When is it Time to File Personal Bankruptcy?

Most people don’t like the idea of filing for bankruptcy, even when debt issues are growing and growing, causing them to lose sleep, affecting their relationships with others and threatening their mental and physical wellbeing. It is common for people in debt to think they just aren’t trying hard enough or that if they can just get that better job or get a particular debt paid off they’ll be in better shape. Meanwhile, past due balances and high interest rates, penalties and fees continue to grow and grow and cause the problem to get worse and worse.

It’s often difficult for people to see that it’s time to file for bankruptcy. People in debt may think of filing bankruptcy as giving up (which is simply not true) or think it’s not bad enough to consider bankruptcy just yet. Often they may be afraid of losing important assets like their home or car which is almost always not true. Often people take advice from family and friends and search the internet for answers and get more and more confused. However, when bankruptcy is in order it’s important to get it done before the situation gets worse. Below is a list of indicators that strongly suggest that bankruptcy should be considered as an option and a consultation with a Massachusetts bankruptcy lawyer may be beneficial.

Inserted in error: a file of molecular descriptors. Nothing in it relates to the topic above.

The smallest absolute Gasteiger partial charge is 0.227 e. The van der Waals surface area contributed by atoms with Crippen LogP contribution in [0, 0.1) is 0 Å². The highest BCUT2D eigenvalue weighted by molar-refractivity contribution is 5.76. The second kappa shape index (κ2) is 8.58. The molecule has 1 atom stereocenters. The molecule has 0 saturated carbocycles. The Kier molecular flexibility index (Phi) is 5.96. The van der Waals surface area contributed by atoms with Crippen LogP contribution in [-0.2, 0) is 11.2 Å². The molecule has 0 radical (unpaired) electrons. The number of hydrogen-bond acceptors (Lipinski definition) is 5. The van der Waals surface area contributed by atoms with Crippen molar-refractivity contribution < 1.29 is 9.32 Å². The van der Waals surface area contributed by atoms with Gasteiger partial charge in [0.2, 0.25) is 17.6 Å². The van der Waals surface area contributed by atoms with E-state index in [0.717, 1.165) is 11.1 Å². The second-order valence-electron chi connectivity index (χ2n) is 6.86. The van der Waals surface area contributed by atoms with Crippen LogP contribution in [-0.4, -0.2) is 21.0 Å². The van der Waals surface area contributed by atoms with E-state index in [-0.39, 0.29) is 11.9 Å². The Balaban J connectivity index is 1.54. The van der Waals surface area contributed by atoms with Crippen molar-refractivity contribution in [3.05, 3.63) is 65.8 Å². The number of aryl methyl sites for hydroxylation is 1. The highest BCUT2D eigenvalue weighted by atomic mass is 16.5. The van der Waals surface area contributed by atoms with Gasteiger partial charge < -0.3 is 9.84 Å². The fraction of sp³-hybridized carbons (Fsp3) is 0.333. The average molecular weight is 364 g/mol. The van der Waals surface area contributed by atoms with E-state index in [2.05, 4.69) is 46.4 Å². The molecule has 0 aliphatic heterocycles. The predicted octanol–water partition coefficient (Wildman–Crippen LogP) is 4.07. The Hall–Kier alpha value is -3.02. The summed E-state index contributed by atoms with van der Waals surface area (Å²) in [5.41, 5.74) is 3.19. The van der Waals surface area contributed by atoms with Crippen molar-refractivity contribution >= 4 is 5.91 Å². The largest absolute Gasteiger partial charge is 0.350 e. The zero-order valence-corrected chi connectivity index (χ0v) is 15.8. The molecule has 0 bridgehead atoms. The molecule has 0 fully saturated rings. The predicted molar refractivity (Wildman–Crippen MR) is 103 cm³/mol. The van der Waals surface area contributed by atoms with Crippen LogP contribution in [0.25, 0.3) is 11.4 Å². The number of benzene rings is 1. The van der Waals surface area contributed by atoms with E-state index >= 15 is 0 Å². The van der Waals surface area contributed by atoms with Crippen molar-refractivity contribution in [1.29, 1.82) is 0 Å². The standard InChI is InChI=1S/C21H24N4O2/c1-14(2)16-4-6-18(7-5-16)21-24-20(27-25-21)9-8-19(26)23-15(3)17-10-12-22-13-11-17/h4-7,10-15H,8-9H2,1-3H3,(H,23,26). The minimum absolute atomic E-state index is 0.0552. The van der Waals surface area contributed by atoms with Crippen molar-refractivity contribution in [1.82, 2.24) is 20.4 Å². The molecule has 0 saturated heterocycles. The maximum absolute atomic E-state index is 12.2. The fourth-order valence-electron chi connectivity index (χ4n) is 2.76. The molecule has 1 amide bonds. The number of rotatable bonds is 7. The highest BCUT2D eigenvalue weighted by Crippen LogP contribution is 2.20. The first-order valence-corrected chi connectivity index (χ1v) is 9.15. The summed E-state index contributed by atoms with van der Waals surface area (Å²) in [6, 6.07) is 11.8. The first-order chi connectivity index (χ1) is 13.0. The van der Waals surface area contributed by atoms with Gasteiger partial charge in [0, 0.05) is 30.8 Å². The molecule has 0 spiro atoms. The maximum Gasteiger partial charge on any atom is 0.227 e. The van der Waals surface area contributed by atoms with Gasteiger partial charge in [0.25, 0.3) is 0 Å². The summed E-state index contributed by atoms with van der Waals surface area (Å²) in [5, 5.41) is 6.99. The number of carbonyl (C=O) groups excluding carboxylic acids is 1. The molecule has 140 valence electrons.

Indicators that it may be time to file for personal bankruptcy

Financial problems are like an illness or a disease. The more symptoms a debtor suffers the greater likelihood that filing for bankruptcy is in order. It is really no different than going to a doctor when your symptoms start becoming more and more serious. Most individuals and families who can benefit from filing for bankruptcy experience several of the following:

  • The financial hardship keeps getting worse and worse — interest rates and penalty fees and other factors exceed the payments you make and cause your debt load to increase in month rather than decrease
  • Can’t afford payments that will pay off debt within three years (36 months) — if payments are too low, interest rates and penalty fees can keep a debt going on forever so a debtor can’t get out from under it; debtors should be sure to include future interest when calculating how much it will take to pay a debt off in three years